When human resources fails in its conduct, the fall-out is particularly traumatic for organisations. How can practitioners protect their professional reputation?
Human resources seems more behaved than other executives when it comes to corporate scandals. However, incidents of wrong doing by HR do exist – it just normally goes unreported or doesn’t garner media attention. HR is often seen as the voice of reason or the corporate conscience. When that ‘conscience’ is seen to be on the wrong side of unethical behaviour, the damage to professional reputation can be devastating.
“Whenever HR is the culprit, the reaction seems to be more severe, this is because compliance with rules and regulations is often viewed as the specialty and provenance of HR.”
In 2013, Lucy Adams, who was the head of HR at the BBC, was labelled a liar by a parliamentary committee, and there were sections of the BBC newsroom cheering on in agreement. Accusations were that ‘lip-gloss Lucy’ had allowed the BBC to lose its way by supporting cronyism and fraud in six-figure settlements to executives.
HR on the frontline
One study of ethics programs in Fortune 500 service and industrial firms found that those companies vested ethics and compliance management as much with HR as they did with legal disciplines.
The study also found that HR and legal departments were equally involved in ethics training, while legal, audit and control functions dominated investigations into ethical or legal violations.
If human resources is to continue to be the ‘conscience’ or a leader in ethics, then we had better be clear about what that means and what it takes.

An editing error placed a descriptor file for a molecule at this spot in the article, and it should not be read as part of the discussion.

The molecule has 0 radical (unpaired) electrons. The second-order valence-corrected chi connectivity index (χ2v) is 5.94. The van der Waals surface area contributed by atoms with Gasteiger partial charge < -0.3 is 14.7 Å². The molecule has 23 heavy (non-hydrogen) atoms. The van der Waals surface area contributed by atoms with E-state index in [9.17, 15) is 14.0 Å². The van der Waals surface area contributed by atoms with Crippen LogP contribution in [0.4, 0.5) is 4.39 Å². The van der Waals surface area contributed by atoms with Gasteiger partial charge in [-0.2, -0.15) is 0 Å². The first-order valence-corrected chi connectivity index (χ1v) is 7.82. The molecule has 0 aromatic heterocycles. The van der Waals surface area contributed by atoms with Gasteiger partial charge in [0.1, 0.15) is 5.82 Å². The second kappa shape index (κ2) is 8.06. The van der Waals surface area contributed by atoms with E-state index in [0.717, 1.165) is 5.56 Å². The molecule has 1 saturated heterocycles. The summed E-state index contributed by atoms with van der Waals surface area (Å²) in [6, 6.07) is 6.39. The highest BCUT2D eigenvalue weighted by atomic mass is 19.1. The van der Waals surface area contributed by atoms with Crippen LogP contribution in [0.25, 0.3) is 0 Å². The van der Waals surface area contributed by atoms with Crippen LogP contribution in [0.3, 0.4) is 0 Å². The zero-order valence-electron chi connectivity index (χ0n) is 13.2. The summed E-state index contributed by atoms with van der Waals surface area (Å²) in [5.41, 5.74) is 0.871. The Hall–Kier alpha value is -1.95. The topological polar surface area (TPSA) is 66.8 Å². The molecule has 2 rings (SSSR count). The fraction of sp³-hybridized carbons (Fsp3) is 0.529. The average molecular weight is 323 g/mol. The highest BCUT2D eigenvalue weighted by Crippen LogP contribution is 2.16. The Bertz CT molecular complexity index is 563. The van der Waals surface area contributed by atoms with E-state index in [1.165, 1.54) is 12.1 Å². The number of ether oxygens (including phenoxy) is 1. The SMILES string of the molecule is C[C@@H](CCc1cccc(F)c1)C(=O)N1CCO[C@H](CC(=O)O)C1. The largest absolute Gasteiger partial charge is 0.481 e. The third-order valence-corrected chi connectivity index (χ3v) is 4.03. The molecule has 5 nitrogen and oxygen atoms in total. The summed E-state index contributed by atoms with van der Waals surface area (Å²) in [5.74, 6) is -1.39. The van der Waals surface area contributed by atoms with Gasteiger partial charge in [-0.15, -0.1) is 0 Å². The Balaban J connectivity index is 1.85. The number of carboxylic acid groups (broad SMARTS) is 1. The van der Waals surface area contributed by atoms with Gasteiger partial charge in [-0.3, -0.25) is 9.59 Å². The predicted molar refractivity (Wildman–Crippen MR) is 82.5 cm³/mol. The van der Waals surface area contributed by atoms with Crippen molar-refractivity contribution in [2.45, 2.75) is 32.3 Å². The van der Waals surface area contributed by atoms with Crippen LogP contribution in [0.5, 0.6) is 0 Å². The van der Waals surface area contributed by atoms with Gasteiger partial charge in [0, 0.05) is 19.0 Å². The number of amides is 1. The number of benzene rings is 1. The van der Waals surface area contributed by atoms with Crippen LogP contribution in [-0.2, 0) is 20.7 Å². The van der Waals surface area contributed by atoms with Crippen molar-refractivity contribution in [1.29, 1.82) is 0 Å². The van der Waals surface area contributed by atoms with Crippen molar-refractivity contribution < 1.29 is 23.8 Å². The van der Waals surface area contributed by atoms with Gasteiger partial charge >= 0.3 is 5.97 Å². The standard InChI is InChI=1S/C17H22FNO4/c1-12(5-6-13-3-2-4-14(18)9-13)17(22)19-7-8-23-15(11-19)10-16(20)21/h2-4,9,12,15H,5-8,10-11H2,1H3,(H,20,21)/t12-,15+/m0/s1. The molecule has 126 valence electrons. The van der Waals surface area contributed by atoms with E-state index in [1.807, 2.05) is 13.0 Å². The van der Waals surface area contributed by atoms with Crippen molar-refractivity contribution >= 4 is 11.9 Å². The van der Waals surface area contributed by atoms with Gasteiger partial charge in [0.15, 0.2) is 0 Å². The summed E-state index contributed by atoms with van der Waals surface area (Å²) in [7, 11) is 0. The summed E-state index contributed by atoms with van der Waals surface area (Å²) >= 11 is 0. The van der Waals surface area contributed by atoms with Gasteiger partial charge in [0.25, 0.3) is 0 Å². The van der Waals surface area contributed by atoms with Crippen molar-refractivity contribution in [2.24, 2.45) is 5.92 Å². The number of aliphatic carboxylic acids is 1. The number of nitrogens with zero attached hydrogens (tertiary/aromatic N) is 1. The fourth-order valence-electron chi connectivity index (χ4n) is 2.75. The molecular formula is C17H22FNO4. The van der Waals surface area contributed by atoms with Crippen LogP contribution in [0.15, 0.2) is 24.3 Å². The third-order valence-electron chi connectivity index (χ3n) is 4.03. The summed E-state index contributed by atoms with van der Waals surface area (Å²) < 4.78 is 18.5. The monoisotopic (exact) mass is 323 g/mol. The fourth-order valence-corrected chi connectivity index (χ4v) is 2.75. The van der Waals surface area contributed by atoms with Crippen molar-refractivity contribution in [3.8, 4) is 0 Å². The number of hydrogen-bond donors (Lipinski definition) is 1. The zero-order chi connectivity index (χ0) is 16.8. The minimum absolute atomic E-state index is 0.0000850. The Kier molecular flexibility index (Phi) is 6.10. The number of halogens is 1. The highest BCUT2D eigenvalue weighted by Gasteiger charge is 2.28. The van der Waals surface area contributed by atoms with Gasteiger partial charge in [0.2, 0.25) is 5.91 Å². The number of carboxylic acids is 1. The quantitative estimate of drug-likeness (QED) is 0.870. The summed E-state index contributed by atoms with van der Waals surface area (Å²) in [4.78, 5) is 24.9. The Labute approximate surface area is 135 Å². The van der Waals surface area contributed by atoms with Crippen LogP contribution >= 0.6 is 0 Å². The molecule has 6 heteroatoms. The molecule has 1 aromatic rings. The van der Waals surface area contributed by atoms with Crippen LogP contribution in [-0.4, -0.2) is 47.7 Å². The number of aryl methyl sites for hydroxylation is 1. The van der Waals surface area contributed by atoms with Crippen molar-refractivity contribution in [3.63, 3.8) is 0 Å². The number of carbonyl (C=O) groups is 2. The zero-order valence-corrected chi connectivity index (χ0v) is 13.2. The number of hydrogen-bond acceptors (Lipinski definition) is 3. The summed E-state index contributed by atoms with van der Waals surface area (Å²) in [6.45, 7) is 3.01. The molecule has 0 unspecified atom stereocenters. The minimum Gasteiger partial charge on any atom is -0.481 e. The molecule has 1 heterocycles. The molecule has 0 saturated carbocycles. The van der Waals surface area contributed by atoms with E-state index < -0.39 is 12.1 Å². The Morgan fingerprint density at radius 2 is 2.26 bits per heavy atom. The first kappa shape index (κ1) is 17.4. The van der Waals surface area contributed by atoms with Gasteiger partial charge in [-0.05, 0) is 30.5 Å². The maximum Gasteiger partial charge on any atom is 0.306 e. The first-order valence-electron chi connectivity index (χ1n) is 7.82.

In many companies, the expression used around ethics is ‘compliance programs’, or a code of ethics and code of conduct.
The problem with this is:
- What is legal might not be ethical.
- There is a difference between codes of ethics based on compliance versus those based on integrity and values.
- Audits are too late and retroactive. They don’t deal with problems as they arise or proactively.
Compliance is based on prevention, detection and punishment. ‘Thou shalt not’. Most organisations are still on the low road of a compliance and audit culture.
Employees who are mandated to follow rules or follow the leader can end up in a dangerous situation, depending on who the leader is. In this environment there is less independent thinking or challenge to the rules. Situations change and rules can become defunct.
If we are to stem the flow of corporate scandals such as we have seen with VW and 7-Eleven, both of which had public codes of conduct and ethics, then we need to move up to the high road.
In the new world of technological disruption, where the law cannot keep pace with change, measures of success for CEOs are as much about character, integrity and ethical behaviour. All that requires better moral reasoning and virtue-based leadership.
The high road is when employees are motivated by co-operation, values and integrity. They can examine and challenge rules, and are taught to independently use moral reasoning and judgement.
The high road results in a culture where autonomous morality is present and where each person must also think and act morally beyond rules or instruction. In order to get to the high road, organisations need to invest in leadership development that supports the concept of personal power versus positional power.
The benefits and ROI are clear in the potential avoidance of fines, decreased risk, improved brand image and reputation, access to increasing capital from responsible investors, and improved financial performance. ROI is one reason, but the fundamental reason is that it is the right thing to do and the best way to preserve professional reputation.
Human resources is a leader in this space, but we need to ensure that the profession understands what it takes to lead, take others on that journey, and be the role model that is required of the profession.